The Palazzo dei Normanni
One of the top sights in Palermo is the Norman Palace, on the western extreme of the old city center. A massive complex built in the 11th century, the palace is still used today as the seat of the Sicilian government. Tourists are allowed in, but understandably restricted to a small section.
The palace is most famous for its Palantine Chapel, added to the complex in 1132 by the Norman King Roger II. Blanketed in mosaics which illuminate Biblical figures and acts of the apostles, the chapel is starkly reminiscent of Monreale’s Cathedral, but smaller and perhaps more elegant. Though it was built during Norman rule, both Byzantine and Arab influences were still largely present in Sicily, and the chapel exhibits the styles of all three dynasties. Arabic arches and geometrical patterns, Byzantine mosaics and Norman architecture.
The chapel is impressive, but small, and after a few minutes we continued onto the Royal Apartments. Here, visitors were permitted only in guided groups, and since the tour was in Italian only, we didn’t get much out of it. We started in the spacious Sala d’Ercole, which is today used for the Regional Assembly of Sicily, and moved on through a number of other evocatively-named rooms: Sala Pompeiana, Sala Cinesi, Sala dei Venti. The Sala di Ruggero, or “Roger’s Room” was the most impressive, with mosaics depicting hunting scenes and a gorgeous neoclassical table in the center, made of petrified sequoia.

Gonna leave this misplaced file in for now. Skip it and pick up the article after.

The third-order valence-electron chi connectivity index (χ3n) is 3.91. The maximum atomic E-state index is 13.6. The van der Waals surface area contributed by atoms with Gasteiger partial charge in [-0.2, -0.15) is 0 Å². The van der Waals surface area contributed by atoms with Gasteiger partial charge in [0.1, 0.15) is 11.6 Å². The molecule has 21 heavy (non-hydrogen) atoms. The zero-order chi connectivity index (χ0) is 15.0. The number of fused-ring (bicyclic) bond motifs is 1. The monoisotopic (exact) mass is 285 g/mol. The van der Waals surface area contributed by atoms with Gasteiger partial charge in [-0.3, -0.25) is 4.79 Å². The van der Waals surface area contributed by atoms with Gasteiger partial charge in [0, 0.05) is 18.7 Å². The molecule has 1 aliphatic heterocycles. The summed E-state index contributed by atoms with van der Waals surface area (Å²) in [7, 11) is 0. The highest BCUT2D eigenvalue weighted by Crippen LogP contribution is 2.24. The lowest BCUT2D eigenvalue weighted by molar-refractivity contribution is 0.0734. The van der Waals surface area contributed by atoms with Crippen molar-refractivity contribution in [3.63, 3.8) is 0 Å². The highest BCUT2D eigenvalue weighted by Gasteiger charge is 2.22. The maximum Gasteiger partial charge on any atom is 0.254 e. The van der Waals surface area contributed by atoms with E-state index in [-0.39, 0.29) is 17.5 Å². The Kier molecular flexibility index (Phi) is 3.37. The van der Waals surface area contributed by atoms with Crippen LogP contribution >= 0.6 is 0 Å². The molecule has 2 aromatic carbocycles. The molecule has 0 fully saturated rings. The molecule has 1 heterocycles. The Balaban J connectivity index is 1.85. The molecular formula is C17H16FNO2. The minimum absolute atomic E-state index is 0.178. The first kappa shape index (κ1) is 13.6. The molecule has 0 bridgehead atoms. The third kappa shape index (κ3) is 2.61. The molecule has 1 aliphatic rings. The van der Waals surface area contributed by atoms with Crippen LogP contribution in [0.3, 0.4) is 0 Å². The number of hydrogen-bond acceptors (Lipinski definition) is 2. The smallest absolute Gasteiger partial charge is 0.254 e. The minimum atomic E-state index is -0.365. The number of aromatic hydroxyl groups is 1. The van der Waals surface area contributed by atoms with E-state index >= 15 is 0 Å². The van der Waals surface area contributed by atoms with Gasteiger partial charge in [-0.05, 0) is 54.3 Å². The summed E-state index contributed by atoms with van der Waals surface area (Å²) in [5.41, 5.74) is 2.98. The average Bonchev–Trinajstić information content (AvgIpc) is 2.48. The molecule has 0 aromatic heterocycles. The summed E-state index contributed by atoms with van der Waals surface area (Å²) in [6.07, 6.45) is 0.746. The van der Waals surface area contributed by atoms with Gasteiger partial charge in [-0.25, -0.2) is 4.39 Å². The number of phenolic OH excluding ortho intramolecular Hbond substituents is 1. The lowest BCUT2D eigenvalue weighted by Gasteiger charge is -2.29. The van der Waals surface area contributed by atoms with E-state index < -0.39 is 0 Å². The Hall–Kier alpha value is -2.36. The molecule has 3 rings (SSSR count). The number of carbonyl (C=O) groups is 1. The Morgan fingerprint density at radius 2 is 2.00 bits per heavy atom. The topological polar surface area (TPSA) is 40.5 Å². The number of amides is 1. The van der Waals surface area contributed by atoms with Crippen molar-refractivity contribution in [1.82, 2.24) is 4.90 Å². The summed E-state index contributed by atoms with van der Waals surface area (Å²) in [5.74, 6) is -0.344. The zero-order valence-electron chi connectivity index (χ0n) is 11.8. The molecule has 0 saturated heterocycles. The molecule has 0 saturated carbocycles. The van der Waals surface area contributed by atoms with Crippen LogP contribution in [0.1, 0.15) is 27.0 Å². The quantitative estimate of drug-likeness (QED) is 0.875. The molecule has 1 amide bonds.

The hill on which the palace is built was originally the site of Phoenician settlements, the remains of which can still be seen in the basement. Although it’s just a group of stone walls, this is one of the most compelling areas in the castle, thanks to the sheer age of its constructions.
The Palazzo dei Normanni is one of the stops on the Cruise-Ship-Itinerary, and crowds can be dreadful. And thanks to the guaranteed buses of tourists, the entry price (€9) is high, considering the amount you can see. We had the annoying sense of being rushed through, and there was little information for non-Italian speakers. Still if you’ve got some time, you should consider taking a peek inside one of the city’s most historic buildings.